The Spin | How Middlesex reject Reggie Schwarz became an early master of the googly | Sport

In 1902, before what would prove Reggie Schwarz’s final summer as an Englishman, Surrey’s Henry Leveson-Gower wrote a preview of the county season in which the then Middlesex player got a brief mention. “It seems that all those who appeared for the metropolitan county last year will again be available, though Mr RO Schwarz is not likely to play.” That’s because he wasn’t good enough: just about good enough to get onto Middlesex’s books, Schwarz – who had already played three times for England in rugby union – was not considered good enough to actually play for them.

As it happens he did get a few games in 1902 but didn’t do much to change anyone’s opinion of him, averaging 8.12 with the bat across 18 innings, bowling only 30 overs and taking a single wicket. On 1 September his final innings ended with a duck, and six days later he boarded the Kingfauns Castle, heading for a new life in South Africa. The following March the Sportsman mentioned him in a summary of Cape cricket: “He has been singularly unlucky, and in his last few matches has been dead out of form. It may be that the change of climate has had its effect on his play.”

Just two years later he was back – and transformed. Picked to play for South Africa predominately as a batsman, he did not bowl until the second innings of their fourth match, against Oxford University, with the students already on 116 for 2. Precisely 7.2 overs later he had five wickets, all clean bowled, and Oxford were all out for 167. He ended the tour as the leading wicket-taker, with 96 at 14.81.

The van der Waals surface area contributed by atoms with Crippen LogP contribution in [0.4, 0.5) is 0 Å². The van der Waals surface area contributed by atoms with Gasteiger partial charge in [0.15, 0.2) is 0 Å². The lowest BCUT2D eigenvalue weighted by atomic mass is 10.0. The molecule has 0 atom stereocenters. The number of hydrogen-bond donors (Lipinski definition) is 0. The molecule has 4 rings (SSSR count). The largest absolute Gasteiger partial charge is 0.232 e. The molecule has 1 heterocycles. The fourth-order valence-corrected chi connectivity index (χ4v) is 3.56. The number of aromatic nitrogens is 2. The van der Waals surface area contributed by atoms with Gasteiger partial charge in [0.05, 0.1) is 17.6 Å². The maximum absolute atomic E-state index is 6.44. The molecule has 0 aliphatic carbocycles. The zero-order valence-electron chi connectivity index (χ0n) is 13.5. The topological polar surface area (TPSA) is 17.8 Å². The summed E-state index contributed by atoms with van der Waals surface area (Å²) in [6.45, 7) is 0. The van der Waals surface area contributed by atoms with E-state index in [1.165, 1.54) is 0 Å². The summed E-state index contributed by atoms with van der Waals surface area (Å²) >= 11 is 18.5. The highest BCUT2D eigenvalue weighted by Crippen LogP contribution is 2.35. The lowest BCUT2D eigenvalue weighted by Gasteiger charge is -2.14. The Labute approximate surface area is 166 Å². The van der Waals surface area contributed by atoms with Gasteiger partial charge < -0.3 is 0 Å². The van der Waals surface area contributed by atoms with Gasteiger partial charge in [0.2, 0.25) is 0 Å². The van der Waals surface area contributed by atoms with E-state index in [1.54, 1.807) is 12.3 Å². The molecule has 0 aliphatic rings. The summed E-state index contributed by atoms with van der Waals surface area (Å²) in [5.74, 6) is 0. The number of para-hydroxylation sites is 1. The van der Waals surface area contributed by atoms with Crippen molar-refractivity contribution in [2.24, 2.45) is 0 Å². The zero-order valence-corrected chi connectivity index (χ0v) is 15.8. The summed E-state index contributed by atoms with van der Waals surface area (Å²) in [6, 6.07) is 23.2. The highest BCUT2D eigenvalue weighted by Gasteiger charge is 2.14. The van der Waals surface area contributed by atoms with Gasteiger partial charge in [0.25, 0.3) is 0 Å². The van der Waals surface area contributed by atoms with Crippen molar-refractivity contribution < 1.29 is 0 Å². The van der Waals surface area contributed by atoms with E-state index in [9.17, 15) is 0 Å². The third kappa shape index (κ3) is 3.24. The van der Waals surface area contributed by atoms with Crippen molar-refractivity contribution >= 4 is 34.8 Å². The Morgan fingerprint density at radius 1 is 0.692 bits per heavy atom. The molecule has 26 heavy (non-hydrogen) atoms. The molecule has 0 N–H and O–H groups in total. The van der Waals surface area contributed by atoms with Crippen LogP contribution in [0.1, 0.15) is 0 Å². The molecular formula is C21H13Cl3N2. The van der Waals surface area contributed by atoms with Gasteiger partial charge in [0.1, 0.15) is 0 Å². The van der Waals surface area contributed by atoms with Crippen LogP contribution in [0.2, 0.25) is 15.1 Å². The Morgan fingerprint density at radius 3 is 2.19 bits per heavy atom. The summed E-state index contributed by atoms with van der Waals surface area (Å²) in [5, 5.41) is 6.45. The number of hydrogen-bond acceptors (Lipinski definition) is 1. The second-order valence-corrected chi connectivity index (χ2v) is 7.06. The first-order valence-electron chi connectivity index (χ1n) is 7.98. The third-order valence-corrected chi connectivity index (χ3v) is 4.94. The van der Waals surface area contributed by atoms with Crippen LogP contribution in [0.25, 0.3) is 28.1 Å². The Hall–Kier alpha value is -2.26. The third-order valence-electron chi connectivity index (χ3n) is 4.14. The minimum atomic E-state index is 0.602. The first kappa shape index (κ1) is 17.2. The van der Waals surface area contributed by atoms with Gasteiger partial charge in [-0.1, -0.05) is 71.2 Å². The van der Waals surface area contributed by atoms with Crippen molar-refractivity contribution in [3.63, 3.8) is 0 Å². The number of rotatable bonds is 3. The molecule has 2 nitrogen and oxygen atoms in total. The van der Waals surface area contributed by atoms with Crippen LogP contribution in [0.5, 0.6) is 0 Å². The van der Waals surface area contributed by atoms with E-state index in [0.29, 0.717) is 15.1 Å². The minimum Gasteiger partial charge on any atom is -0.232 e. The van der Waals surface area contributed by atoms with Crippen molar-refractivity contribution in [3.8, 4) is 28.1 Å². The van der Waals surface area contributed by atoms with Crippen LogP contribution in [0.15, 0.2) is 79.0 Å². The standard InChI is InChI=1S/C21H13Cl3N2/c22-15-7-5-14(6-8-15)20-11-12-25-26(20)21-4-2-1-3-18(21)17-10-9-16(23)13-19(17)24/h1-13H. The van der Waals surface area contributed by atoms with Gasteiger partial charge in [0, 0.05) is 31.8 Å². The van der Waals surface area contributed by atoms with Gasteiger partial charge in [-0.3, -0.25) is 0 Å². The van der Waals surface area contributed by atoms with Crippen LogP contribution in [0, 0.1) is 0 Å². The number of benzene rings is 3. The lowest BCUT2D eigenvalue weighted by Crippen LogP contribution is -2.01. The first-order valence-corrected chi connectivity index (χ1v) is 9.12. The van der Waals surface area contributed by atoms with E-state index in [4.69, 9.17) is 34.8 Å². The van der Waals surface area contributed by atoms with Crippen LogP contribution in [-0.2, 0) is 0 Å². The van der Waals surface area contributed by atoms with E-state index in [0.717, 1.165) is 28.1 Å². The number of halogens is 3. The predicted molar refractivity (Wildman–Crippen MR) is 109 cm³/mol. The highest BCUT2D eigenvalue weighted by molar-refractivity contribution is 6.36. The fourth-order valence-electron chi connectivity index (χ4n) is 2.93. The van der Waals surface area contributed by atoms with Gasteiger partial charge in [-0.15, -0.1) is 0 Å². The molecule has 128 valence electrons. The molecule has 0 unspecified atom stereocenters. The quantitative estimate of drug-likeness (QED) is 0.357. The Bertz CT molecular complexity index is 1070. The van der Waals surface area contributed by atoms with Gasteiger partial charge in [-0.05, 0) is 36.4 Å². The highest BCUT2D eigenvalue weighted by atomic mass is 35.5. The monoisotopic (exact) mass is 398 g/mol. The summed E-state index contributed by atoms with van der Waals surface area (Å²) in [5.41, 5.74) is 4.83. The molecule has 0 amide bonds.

“Mr Schwarz’s bowling has come as an unpleasant revelation in its new form to his old comrades,” wrote the Sportsman after he had “played havoc” as the tourists beat Middlesex. The Evening Standard said that he “has improved beyond all knowledge as an all-round exponent of the game since he played for Middlesex a few years back”. And he hadn’t even reached his peak.

In fact he had picked up the skills that would transform his reputation while still at Middlesex, where he had played alongside Bernard Bosanquet, inventor of the googly. A fast-bowler at school and a medium-pacer by the time he emigrated, he returned a googly specialist. Some accounts suggest the key lessons actually took place during that 1904 tour, but it seems extremely unlikely not to have happened before, given the pair’s longstanding friendship – Bosanquet had, for example, invited Schwarz on a short tour of the United States he organised in the autumn of 1901.

Nicolas Bosanquet, Bernard’s brother, later wrote that Schwarz had benefited from “many hours of patient instruction from the inventor, whose only pupil he was” and if the instruction was patient, so was the subsequent improvement. “He openly boasted of his unsuccessful efforts when he first attempted to imitate Bosanquet’s style,” the Reading Observer wrote. “For weeks he persevered in the nets of the wanderers club at Johannesburg without getting a ball within yards of the wicket. Other cricketers used to assemble in order to play off their latest jokes at him. But it made no difference; Schwarz kept on and, so he says, when the ball did go inside the net he was cheered to the echo.”

South Africa 1907